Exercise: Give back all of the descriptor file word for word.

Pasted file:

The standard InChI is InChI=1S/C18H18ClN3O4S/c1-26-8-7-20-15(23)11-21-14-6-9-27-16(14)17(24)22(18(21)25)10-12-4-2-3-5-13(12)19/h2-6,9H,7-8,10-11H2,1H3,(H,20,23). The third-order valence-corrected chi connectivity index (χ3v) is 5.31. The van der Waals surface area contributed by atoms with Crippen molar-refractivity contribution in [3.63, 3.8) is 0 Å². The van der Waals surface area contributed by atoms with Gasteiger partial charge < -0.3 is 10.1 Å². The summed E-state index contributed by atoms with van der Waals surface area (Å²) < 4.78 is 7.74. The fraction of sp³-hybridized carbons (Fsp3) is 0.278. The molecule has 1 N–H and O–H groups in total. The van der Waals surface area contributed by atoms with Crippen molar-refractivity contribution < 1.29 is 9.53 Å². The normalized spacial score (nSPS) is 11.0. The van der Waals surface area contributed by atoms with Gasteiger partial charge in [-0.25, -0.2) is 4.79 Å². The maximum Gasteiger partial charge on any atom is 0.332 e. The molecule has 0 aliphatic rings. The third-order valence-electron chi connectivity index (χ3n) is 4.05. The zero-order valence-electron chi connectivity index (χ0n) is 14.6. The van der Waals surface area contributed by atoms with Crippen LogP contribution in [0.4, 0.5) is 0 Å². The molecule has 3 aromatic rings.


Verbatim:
The standard InChI is InChI=1S/C18H18ClN3O4S/c1-26-8-7-20-15(23)11-21-14-6-9-27-16(14)17(24)22(18(21)25)10-12-4-2-3-5-13(12)19/h2-6,9H,7-8,10-11H2,1H3,(H,20,23). The third-order valence-corrected chi connectivity index (χ3v) is 5.31. The van der Waals surface area contributed by atoms with Crippen molar-refractivity contribution in [3.63, 3.8) is 0 Å². The van der Waals surface area contributed by atoms with Gasteiger partial charge < -0.3 is 10.1 Å². The summed E-state index contributed by atoms with van der Waals surface area (Å²) < 4.78 is 7.74. The fraction of sp³-hybridized carbons (Fsp3) is 0.278. The molecule has 1 N–H and O–H groups in total. The van der Waals surface area contributed by atoms with Crippen molar-refractivity contribution < 1.29 is 9.53 Å². The normalized spacial score (nSPS) is 11.0. The van der Waals surface area contributed by atoms with Gasteiger partial charge in [-0.25, -0.2) is 4.79 Å². The maximum Gasteiger partial charge on any atom is 0.332 e. The molecule has 0 aliphatic rings. The third-order valence-electron chi connectivity index (χ3n) is 4.05. The zero-order valence-electron chi connectivity index (χ0n) is 14.6. The van der Waals surface area contributed by atoms with Crippen LogP contribution in [0.4, 0.5) is 0 Å². The molecule has 3 aromatic rings.